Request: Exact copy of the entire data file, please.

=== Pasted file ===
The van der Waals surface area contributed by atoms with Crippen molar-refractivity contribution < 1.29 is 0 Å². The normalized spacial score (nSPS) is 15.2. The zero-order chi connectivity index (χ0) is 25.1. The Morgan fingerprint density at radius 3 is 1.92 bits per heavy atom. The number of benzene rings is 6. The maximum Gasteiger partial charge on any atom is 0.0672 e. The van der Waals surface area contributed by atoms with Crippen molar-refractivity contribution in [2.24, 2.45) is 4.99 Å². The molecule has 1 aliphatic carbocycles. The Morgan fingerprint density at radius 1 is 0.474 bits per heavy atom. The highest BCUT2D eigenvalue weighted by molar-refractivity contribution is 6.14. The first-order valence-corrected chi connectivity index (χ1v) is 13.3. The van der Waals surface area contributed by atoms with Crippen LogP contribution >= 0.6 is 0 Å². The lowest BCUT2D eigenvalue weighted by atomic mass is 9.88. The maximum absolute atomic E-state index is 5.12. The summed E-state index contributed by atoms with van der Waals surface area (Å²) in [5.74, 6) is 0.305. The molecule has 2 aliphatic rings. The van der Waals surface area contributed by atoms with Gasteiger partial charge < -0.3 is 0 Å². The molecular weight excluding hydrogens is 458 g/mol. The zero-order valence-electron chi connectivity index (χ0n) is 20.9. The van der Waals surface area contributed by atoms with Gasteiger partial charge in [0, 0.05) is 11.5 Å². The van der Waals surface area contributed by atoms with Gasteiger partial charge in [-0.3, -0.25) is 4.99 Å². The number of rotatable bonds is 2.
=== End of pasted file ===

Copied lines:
The van der Waals surface area contributed by atoms with Crippen molar-refractivity contribution < 1.29 is 0 Å². The normalized spacial score (nSPS) is 15.2. The zero-order chi connectivity index (χ0) is 25.1. The Morgan fingerprint density at radius 3 is 1.92 bits per heavy atom. The number of benzene rings is 6. The maximum Gasteiger partial charge on any atom is 0.0672 e. The van der Waals surface area contributed by atoms with Crippen molar-refractivity contribution in [2.24, 2.45) is 4.99 Å². The molecule has 1 aliphatic carbocycles. The Morgan fingerprint density at radius 1 is 0.474 bits per heavy atom. The highest BCUT2D eigenvalue weighted by molar-refractivity contribution is 6.14. The first-order valence-corrected chi connectivity index (χ1v) is 13.3. The van der Waals surface area contributed by atoms with Crippen LogP contribution >= 0.6 is 0 Å². The lowest BCUT2D eigenvalue weighted by atomic mass is 9.88. The maximum absolute atomic E-state index is 5.12. The summed E-state index contributed by atoms with van der Waals surface area (Å²) in [5.74, 6) is 0.305. The molecule has 2 aliphatic rings. The van der Waals surface area contributed by atoms with Gasteiger partial charge < -0.3 is 0 Å². The molecular weight excluding hydrogens is 458 g/mol. The zero-order valence-electron chi connectivity index (χ0n) is 20.9. The van der Waals surface area contributed by atoms with Gasteiger partial charge in [0, 0.05) is 11.5 Å². The van der Waals surface area contributed by atoms with Gasteiger partial charge in [-0.3, -0.25) is 4.99 Å². The number of rotatable bonds is 2.